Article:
State of The Union Address: What this Administration Got Wrong About Obamacare
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During President Barack Obama’s final State of the Union address, this administration’s signature healthcare law was seldom brought up. As a matter of fact, little time was dedicated to healthcare overall. But the few references to the Affordable Care Act (ACA) have been mostly ignored, suggesting that little to no attention is dedicated to healthcare law as the media focuses on the 2016 presidential election.
But to Brian Blase, Senior Research Fellow with the Spending and Budget Initiative at the Mercatus Center at George Mason University, the administration’s claims deserve a second look.
In an article for Forbes, Blase looks at how the current programs are performing. With the hopes of helping Americans have a better understanding of ACA and its consequences, the scholar analyses the administration’s claims and reports on his findings.
According to the current administration, ACA was designed to fill “the gaps in employer-based care so that when you lose a job, or you go back to school, or you strike out and launch that new business, you’ll still have coverage.” To Blase, however, things aren’t that simple.
If the administration had made the portability of coverage a main priority, the law would not have to be as complex as it is.
Blase also argues that portability as a main goal would have prompted a piece of legislation that would have attracted considerable bipartisan support. Why? Because most healthcare experts on the right and center have always advocated for increased portability, urging lawmakers to severe the ties between insurance and employment.
To Blase, the primary purpose of ACA couldn’t be to keep Americans covered through the several changes they experience if the law standardizes health insurance and ups the requirements concerning coverage levels. By implementing a complicated tax and subsidy system to support ACA, the Obama administration forced consumers to fall prey to distorting price controls that make insurance coverage actually less affordable.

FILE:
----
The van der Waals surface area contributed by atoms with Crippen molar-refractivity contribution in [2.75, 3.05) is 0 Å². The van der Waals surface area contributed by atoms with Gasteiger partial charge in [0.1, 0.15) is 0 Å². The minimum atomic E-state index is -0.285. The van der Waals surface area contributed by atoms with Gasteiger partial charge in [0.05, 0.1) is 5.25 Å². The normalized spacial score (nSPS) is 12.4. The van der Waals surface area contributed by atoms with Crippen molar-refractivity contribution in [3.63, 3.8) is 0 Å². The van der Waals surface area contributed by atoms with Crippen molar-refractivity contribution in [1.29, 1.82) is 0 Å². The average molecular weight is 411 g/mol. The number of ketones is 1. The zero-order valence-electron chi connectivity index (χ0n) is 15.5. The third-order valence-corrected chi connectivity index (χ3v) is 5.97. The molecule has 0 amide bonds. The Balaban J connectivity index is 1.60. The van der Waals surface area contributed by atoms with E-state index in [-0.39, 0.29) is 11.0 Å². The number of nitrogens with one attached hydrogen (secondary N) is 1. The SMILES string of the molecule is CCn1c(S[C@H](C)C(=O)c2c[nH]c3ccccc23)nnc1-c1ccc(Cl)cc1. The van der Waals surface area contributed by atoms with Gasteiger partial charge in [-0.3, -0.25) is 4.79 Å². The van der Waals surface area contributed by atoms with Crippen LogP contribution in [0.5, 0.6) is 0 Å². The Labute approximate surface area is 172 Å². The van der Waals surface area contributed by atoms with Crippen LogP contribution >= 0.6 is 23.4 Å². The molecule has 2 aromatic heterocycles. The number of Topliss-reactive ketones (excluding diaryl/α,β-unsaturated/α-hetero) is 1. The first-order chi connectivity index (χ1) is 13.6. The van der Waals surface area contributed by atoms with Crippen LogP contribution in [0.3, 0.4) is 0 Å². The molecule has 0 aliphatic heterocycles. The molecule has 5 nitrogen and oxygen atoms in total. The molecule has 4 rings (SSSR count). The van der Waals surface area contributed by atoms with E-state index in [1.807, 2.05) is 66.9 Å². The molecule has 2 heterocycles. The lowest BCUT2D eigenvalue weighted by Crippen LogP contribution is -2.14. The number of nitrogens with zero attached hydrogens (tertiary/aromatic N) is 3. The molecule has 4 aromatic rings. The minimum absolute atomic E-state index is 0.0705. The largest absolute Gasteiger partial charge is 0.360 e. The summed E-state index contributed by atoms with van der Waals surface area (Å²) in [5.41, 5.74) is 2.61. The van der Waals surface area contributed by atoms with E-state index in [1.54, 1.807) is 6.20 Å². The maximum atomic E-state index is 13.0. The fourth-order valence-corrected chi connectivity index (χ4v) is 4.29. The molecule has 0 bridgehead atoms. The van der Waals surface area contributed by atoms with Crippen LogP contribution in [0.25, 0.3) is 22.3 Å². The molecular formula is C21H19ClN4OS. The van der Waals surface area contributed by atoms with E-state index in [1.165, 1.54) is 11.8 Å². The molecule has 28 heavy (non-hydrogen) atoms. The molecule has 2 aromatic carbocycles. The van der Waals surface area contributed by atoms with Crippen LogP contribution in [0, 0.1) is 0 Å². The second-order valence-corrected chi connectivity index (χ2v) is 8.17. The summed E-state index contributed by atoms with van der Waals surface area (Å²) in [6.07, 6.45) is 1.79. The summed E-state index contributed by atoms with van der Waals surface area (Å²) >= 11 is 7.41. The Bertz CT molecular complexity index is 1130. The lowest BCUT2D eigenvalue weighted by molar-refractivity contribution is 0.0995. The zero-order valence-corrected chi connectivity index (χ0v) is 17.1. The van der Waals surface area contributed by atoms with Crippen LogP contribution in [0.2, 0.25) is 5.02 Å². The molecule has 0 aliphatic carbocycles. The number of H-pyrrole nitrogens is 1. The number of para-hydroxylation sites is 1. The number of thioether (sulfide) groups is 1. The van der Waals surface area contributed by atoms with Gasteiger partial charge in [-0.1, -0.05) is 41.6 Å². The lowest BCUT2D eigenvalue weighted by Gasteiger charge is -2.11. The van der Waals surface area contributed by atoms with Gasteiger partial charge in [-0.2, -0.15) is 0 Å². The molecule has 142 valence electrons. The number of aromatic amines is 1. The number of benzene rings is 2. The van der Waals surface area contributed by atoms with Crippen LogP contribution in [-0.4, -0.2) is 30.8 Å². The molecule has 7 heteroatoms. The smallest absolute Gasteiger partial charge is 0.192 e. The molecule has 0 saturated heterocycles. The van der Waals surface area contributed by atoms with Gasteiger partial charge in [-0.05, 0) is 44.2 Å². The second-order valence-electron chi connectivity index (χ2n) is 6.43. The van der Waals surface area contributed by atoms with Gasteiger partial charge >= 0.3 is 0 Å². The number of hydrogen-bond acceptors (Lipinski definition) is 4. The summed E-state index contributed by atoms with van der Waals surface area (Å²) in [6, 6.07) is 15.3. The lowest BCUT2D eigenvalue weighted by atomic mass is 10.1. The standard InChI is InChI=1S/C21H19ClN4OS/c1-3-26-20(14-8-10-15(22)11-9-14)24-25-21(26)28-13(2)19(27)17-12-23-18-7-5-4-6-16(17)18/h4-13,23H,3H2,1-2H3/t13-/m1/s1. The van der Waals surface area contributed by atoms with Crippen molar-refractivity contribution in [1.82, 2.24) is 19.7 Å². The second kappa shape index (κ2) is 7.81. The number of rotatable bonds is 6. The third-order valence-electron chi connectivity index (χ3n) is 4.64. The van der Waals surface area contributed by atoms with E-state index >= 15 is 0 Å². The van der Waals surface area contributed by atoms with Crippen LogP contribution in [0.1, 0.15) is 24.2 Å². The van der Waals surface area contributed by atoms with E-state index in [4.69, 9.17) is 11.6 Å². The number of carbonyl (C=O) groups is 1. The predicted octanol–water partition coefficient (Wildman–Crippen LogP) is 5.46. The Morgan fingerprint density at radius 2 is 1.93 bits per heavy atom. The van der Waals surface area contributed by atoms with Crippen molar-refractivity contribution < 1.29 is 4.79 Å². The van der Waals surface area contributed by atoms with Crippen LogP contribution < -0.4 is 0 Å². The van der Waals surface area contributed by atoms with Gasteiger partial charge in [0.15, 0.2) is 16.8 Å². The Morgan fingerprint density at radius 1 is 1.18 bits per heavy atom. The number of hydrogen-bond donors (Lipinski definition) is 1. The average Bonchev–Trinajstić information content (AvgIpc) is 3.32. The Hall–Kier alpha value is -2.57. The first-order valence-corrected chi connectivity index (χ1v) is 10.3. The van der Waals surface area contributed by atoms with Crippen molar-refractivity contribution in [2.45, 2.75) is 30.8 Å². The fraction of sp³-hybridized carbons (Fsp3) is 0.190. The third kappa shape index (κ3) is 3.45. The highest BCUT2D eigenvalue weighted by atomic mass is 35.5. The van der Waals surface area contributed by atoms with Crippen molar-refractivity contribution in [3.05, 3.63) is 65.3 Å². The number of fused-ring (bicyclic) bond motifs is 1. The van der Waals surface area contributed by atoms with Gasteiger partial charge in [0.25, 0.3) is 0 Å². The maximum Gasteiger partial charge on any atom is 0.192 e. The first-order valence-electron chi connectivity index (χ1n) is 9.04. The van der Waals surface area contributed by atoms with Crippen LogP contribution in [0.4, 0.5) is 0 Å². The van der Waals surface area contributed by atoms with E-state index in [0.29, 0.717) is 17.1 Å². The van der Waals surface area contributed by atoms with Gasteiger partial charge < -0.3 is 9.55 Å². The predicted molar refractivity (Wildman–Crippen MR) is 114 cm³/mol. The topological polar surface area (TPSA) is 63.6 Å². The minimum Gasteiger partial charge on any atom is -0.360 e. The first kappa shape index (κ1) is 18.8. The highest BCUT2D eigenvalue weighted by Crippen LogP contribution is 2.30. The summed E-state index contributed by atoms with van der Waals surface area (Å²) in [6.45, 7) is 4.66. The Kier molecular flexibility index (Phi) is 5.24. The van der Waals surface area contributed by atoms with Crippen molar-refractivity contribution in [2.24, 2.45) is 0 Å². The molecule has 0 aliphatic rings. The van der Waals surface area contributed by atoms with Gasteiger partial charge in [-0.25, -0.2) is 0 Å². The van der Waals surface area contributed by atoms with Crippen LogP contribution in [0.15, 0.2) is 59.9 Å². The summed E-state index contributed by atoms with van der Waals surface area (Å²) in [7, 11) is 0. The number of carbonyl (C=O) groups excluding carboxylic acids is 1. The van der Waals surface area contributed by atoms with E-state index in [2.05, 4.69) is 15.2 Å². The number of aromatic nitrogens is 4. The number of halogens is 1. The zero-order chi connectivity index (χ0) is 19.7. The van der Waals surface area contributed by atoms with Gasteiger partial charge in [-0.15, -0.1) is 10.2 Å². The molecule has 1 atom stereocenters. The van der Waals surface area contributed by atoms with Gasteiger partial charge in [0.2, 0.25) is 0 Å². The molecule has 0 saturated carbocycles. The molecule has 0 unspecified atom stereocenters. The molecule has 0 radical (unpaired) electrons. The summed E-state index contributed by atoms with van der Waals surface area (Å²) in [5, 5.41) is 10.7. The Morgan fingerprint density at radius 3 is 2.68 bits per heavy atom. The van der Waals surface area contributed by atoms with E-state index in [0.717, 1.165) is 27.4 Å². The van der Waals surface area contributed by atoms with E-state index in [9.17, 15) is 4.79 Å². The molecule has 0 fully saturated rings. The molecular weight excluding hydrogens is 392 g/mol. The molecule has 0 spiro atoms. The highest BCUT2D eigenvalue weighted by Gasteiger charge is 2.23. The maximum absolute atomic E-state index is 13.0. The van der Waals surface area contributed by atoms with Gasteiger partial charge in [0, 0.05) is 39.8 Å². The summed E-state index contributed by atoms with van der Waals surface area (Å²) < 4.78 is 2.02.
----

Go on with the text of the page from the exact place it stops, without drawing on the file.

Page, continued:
If the administration’s main goal with ACA was to keep people covered no matter what, the law wouldn’t also have been written in a way that increases gross premiums so radically, making low-income earners less likely to get good coverage.
While Blase spent a good deal of time focusing on this particular claim, another subject also caught his eye.
During the address, president Obama claimed that ACA has helped businesses to create jobs, not eliminate them. To Blase, this particular claim is troubling mostly because it’s not necessarily wrong. It’s misleading instead.
Claiming jobs were created because of the enaction of ACA is not a fact, since job growth naturally increased after the deep economic recession the country had just been recovering from when ACA became the law of the land. During the recession, millions of people were kicked out of their jobs, but as confidence grew, more jobs were inevitably created. That’s just a natural consequence of the labor market dynamics and is not at all connected to the enactment of ACA.
If the current administration is, indeed, concerned with how its healthcare programs are performing, Blase suggests, its review of ACA would lead to its repeal. Why? Because ACA is actually a negative pull on the economy.
According to the Congressional Budget Office, ACA will actually shrink the labor market in America. If the congressional projection is correct, two million full-time jobs will be lost due to ACA alone.